Meetings are the bane of corporate life. They are often avoided by many in business. Many regard them as ineffective and feel that they simply provide stages where individuals can posture, vent, waste time, discuss off-schedule items, or show off to try and score points. Others believe that they are sometimes essential but must be kept short. Some companies, like British Airways, hold some meetings in rooms where there are no chairs. There are standing desks. Meetings are therefore unsurprisingly short.
American entrepreneur and investor Marc Cuban said, ‘The only way you’re going to get me for a meeting is if you’re writing me a check.’ In a company-wide Tesla e-mail, Elon Musk asked employees to forgo excessive meetings because they’re a blight on large companies. Likewise, Oprah Winfrey avoids them unless necessary and only if no other communication works. Why are people like Cuban, Musk and Oprah so anti-meeting?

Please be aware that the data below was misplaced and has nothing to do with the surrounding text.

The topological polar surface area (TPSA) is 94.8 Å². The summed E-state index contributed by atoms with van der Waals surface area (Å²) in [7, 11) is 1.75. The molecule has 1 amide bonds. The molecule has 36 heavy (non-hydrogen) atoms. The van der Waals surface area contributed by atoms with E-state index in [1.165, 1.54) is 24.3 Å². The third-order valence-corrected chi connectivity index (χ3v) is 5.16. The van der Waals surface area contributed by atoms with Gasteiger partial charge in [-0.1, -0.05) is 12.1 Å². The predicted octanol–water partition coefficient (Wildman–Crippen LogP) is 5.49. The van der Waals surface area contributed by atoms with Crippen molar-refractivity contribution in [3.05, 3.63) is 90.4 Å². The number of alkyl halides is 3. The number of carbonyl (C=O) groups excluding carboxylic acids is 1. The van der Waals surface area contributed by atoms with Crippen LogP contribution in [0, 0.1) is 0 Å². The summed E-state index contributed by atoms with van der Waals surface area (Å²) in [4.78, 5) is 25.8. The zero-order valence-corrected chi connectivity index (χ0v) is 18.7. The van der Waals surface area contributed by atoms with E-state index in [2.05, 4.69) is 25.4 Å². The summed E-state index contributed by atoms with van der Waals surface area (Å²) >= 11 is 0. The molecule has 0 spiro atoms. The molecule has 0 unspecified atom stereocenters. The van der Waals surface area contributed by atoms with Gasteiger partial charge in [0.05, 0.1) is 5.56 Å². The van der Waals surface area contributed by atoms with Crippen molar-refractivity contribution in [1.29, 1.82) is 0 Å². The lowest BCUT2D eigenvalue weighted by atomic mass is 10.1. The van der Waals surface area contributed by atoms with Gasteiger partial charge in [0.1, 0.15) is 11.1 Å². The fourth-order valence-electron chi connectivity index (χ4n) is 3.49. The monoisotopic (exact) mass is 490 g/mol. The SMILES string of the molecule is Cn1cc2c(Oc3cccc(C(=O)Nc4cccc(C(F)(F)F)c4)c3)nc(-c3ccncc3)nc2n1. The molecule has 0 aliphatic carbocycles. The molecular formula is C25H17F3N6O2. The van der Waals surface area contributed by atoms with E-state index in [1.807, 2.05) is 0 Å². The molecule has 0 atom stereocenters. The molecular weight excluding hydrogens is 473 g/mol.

Well, meetings are serious productivity and time killers that prevent us from completing work.
They also can leave us deflated, tired, no better off in any way and often confused as to what we’ve just experienced. Similarly, we invariably attend most meetings for someone else’s benefit, which is acceptable to a degree - but then we have to ask if the appointment was necessary in the first place. Research backs this up. Cuban and Winfrey prefer detailed but precise e-mails, short calls or short face-to-face one-to-one chats. If you must schedule a meeting, keep the headcount low, have a strict schedule and keep attendees focussed, the meeting is superbly chaired and take-aways crystal clear.
If meetings are tough going, an e-mail culture is like treading through treacle.
Many executives face a dilemma; in fact, we all do. On the one hand, we want to feel involved, wanted and up-to-date with what’s going on and therefore we want e-mails. On the other hand, we don’t wish for the plethora of e-mails that we get because they eat up time, and many will be spurious, irrelevant or unnecessary. E-mails can suck up most of the day.